The Future of Education: Building a Culture of Learning
Take learning out of the classroom and into the workplace, advises JP Guilbault, reaping the multitude of benefits which will naturally follow.
In his thesis, The Law of Accelerating Returns, futurist Ray Kurzweil says, “The history of technology shows that technological change is exponential…so we won’t experience 100 years of progress in the 21st century—it will be more like 20,000 years of progress.”st
Feeling better about feeling overwhelmed by the new technology popping up faster than you can master the last tech breakthrough? You should.
This acceleration of technological progress may sound a bit intimidating and, in our darkest moments, hopeless, to those of us tasked with keeping up with the latest tech. However, President and CEO of Community Brands, JP Guilbault, believes this type of negative fear around technology’s progress ignores the enormous potential for positive business and personal growth. Guilbault suggests that big change can bring big rewards if we begin rethinking the way we educate ourselves.
“There needs to be a big shift away from the classroom,” says Guilbault. “Yes, there are trade skills you can pick up from a class or online course, but the real learning comes through the doing of it in the workplace. Organizations need to embrace a ‘culture of trying’ because that’s where learning accelerates.”
Throughout this piece, Guilbault breaks down the ways in which organizations can create a culture of learning in the workplace and receive the multitude of benefits which will naturally follow.
“Whether you are eight years old or eighty years old—no one likes homework. At some point in all of our lives, homework had us wondering, ‘When am I ever going to use this?’” explains JP.
“Unfocused learning ultimately bogs people down with material that doesn’t align with their goals or future.” As a former educator himself, Guilbault understands this human pain point and advises a targeted approach, “don’t make learning be for the sake of learning. Give learning clarity and purpose. If you’re very clear about what you’re learning and what you’re going to want to do with it, you’re going to relieve the noise and find focus.”
Finding Our Own Teaching Moments
“Once we’ve established our learning goals and desired outcome of our expertise,” JP Guilbault advises, “the next step is to find the right catalyst to put it all in motion by identifying those types of engagements that leverage the skills you have today and expose you to new opportunities that expand your base of knowledge.”
“There is no better teacher than a problem in need of a solution.” Guilbault makes a point to note that, “organizations must shift their educational training approach to on the job learning as part of the regular workflow. By teaming up experienced employees, as mentors, with newer employees, as their apprentices, we are lessening the worry about making the time to educate after work and rather making the most out of all of the opportunities to learn within the workplace each day.”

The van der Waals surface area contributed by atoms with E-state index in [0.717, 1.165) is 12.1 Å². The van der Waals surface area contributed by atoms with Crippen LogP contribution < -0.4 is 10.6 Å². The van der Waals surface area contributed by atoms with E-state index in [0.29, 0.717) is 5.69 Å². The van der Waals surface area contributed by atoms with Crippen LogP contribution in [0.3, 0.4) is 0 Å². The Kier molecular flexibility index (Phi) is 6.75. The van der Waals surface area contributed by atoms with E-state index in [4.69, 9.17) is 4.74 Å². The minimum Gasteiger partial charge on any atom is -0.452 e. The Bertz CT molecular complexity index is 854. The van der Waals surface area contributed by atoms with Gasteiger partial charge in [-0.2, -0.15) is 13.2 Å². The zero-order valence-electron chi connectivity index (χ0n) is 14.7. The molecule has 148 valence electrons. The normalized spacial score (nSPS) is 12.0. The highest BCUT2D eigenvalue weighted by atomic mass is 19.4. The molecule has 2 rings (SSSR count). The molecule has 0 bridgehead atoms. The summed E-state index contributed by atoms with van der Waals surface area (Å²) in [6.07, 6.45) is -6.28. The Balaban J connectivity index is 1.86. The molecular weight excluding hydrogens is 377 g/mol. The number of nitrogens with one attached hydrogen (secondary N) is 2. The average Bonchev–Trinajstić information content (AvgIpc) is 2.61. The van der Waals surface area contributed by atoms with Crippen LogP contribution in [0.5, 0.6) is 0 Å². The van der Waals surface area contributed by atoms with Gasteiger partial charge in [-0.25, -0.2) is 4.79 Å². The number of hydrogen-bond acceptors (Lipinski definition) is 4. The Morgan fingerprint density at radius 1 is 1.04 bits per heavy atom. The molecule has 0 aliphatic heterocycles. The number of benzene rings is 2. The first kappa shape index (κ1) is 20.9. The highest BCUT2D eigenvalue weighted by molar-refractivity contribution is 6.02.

An Educational Mindset Attracts the Talent of Tomorrow
“The fourth industrial revolution is here,” says Guilbault, “and executive teams need to ask themselves, ‘are we an organization that fears technology and automation or are we an organization that thrives on change?’ Having a clear, honest answer is going to directly affect their ability to attract talent.” Guilbault goes on to say, “by embracing change, you create a culture of innovation. If you’re not embracing change, to put it bluntly, I think you’ve got a boring place to work. Which one would top talent want to work at? I don’t think the stuck-in-its-ways organization is going to have great people lined up at the door.”
Balancing Risk and Reward
“That’s not to say that an innovative organization is all peaches and cream because it’s not,” affirms Guilbault. “Staying ahead of the curve and learning while doing brings a certain degree of riskiness. There will be failures,” he says, “but if done correctly, the benefits far exceed the potential perils. Risk and failure in a controlled experimental environment are going to result in an organization that is much further ahead in terms of its financial outcomes, its procurement of talent and ultimately, delivering on the needs of the customers or members it’s trying to serve.”
About Community Brands & JP Guilbault
JP Guilbault currently serves as CEO and President of Community Brands, the leading provider of business management, engagement, commerce & payment solutions to member-based organizations. With 2,800 employees serving over 130,000 clients in 34 countries, CB empowers people and organizations to grow stronger, succeed faster, and achieve their dreams- because powerful work needs powerful tech.
Learn about tech for good at www.communitybrands.com